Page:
Former Manchester United and England midfielder Paul Scholes believes Ross Barkley is fast becoming a key component of the national side, and sees glimpses of Paul Gascoigne and Wayne Rooney in the young Evertonian.
Barkley came on as a second-half substitute in Tuesday night’s draw with Italy and Scholes is confident the 21-year-old can now begin to establish himself in the England starting line-up.
Writing in his weekly column for The Independent, Scholes said: “Against Italy as a second-half substitute on Tuesday night he showed exactly the kind of form that is required to make his own position in the team. I think he is best-suited to: the No 10, either at the top of a diamond or behind a lone striker.
Article continues below
“England play again in June, Barkley has to take the next step and claim that starting role as his own.”
The introduction of Barkley at half-time, alongside Michael Carrick, were crucial in changing the complexion of Tuesday night’s draw in Turin, according to Scholes.
Article continues below
“In the second half, it was crucial that Michael Carrick was on the pitch. As I have said many times before, Michael is capable of breaking up play like a good defensive midfielder but he can also pass the ball well," Scholes said.
“He is always in the right place. On top of that, Barkley gave the team the attacking creativeness they had lacked.”
Ready to grasp his opportunity
Not 22 until December, Barkley is still at the maturing stage of his career but Scholes believes the Everton star is ready to grasp his opportunity and make himself a first team regular - in much the same vein as Gascoigne and Rooney.
“Our modern coaching culture is not to put too much pressure on any one performance, to let an individual flourish over time," he continued.
“But when it comes down to it you do have to accept that you can’t keep putting the moment off. At some point a young player has to grasp the opportunity and make himself undroppable.
“Barkley reminds me of a footballer I played alongside against Italy in La Tournoi in Nantes, 18 years ago. That was Paul Gascoigne, a substitute that day and, at his peak, a brilliant creative player.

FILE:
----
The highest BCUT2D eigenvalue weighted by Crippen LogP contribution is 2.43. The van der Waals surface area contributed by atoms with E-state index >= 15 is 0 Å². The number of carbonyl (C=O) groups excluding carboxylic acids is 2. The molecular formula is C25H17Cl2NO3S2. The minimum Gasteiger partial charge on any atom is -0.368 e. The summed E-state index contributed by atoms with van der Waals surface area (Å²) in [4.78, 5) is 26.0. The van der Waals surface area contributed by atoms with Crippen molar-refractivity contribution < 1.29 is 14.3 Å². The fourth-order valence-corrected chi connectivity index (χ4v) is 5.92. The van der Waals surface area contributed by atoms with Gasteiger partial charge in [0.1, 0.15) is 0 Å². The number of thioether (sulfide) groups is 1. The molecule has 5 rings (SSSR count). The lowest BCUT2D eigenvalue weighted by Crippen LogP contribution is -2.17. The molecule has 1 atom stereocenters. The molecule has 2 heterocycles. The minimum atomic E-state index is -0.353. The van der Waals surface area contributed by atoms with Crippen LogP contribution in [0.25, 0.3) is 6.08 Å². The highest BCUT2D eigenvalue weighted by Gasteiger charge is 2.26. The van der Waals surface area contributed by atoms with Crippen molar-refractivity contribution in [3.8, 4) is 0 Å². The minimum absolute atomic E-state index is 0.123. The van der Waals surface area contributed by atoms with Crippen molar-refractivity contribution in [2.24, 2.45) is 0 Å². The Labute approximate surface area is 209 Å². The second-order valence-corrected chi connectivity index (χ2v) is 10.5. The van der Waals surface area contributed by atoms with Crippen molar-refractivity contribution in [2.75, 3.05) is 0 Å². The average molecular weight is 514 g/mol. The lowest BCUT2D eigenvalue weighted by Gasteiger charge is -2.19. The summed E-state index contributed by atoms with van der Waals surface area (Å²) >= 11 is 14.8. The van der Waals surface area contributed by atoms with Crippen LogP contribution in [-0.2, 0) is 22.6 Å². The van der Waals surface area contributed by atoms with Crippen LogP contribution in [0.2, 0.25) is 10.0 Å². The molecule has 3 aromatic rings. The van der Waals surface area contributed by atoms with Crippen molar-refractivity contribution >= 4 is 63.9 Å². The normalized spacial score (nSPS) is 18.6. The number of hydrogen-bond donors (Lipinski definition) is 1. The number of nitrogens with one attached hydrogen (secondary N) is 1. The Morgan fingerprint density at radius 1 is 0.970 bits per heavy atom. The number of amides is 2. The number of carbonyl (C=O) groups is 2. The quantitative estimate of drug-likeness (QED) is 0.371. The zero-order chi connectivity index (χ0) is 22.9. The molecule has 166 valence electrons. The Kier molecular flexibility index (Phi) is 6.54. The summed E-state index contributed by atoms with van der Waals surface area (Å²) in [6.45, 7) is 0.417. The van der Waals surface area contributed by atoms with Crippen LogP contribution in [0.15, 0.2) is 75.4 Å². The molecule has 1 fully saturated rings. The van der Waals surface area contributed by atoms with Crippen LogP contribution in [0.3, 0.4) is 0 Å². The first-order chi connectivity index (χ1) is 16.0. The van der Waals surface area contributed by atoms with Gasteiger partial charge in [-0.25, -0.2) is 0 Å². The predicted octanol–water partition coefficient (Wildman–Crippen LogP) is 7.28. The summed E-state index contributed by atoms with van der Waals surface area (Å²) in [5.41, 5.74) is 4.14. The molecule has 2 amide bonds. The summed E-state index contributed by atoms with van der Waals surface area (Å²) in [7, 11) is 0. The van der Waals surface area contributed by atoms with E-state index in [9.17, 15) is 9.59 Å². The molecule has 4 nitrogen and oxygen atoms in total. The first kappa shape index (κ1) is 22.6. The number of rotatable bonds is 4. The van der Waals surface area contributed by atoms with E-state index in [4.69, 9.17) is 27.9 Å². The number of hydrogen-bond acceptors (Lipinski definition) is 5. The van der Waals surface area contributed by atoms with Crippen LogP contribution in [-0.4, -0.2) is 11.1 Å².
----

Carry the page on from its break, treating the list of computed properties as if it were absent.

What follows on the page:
“I think there is a bit of Rooney in Barkley, too. Barkley has the energy and enthusiasm of Delph and Henderson but he has that creativity too, and that kind of ability will be what wins England games against the better football nations.”
With Everton enduring a difficult season in the Premier League under Roberto Martinez, Barkley’s progression has been hindered, with Scholes pointing out that the England international has been unable to play with the same freedom.
“Playing for an Everton team who have struggled this season, despite a better run in the last four games, has not helped Barkley.
"When I have watched him play for his club recently I have felt that he has tended towards the safe option in his play."
“That is natural when you are playing in a team who are losing or drawing a lot of games. But that is not what has made him the player he is so far in his career.”
Since their disappointing World Cup exit from the group stages in Brazil, England have gone on an eight-match unbeaten run. The emergence of Ross Barkley, during that period, has given Scholes the belief that England can progress to the next level.
“Since the World Cup last summer, England have become a much more energetic, aggressive team in midfield and that gives them a good basis.
“In Barkley they have a player who may one day be capable of raising the national team to the next level.
“But in order to do that he needs to start taking his chances as he did on Tuesday. It’s the hard part of making it as a top footballer, but there really is no alternative.”